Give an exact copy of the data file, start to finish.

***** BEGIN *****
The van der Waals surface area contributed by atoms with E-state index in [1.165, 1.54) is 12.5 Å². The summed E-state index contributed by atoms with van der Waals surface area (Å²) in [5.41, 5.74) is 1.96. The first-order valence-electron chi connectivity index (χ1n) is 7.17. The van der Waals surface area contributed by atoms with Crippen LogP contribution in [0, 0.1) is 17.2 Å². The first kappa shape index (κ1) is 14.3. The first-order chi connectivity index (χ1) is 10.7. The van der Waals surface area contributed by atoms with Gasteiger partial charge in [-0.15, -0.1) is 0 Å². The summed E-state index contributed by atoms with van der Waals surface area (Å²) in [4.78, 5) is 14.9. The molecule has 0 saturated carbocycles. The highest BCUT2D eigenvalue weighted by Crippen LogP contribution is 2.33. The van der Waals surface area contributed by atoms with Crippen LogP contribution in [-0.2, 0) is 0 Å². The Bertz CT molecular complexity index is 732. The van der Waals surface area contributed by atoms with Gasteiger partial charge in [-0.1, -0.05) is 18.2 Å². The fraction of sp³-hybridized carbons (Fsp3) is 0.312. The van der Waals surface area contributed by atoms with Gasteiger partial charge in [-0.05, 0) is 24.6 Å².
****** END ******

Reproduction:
The van der Waals surface area contributed by atoms with E-state index in [1.165, 1.54) is 12.5 Å². The summed E-state index contributed by atoms with van der Waals surface area (Å²) in [5.41, 5.74) is 1.96. The first-order valence-electron chi connectivity index (χ1n) is 7.17. The van der Waals surface area contributed by atoms with Crippen LogP contribution in [0, 0.1) is 17.2 Å². The first kappa shape index (κ1) is 14.3. The first-order chi connectivity index (χ1) is 10.7. The van der Waals surface area contributed by atoms with Gasteiger partial charge in [-0.15, -0.1) is 0 Å². The summed E-state index contributed by atoms with van der Waals surface area (Å²) in [4.78, 5) is 14.9. The molecule has 0 saturated carbocycles. The highest BCUT2D eigenvalue weighted by Crippen LogP contribution is 2.33. The van der Waals surface area contributed by atoms with Crippen LogP contribution in [-0.2, 0) is 0 Å². The Bertz CT molecular complexity index is 732. The van der Waals surface area contributed by atoms with Gasteiger partial charge in [-0.1, -0.05) is 18.2 Å². The fraction of sp³-hybridized carbons (Fsp3) is 0.312. The van der Waals surface area contributed by atoms with Gasteiger partial charge in [-0.05, 0) is 24.6 Å².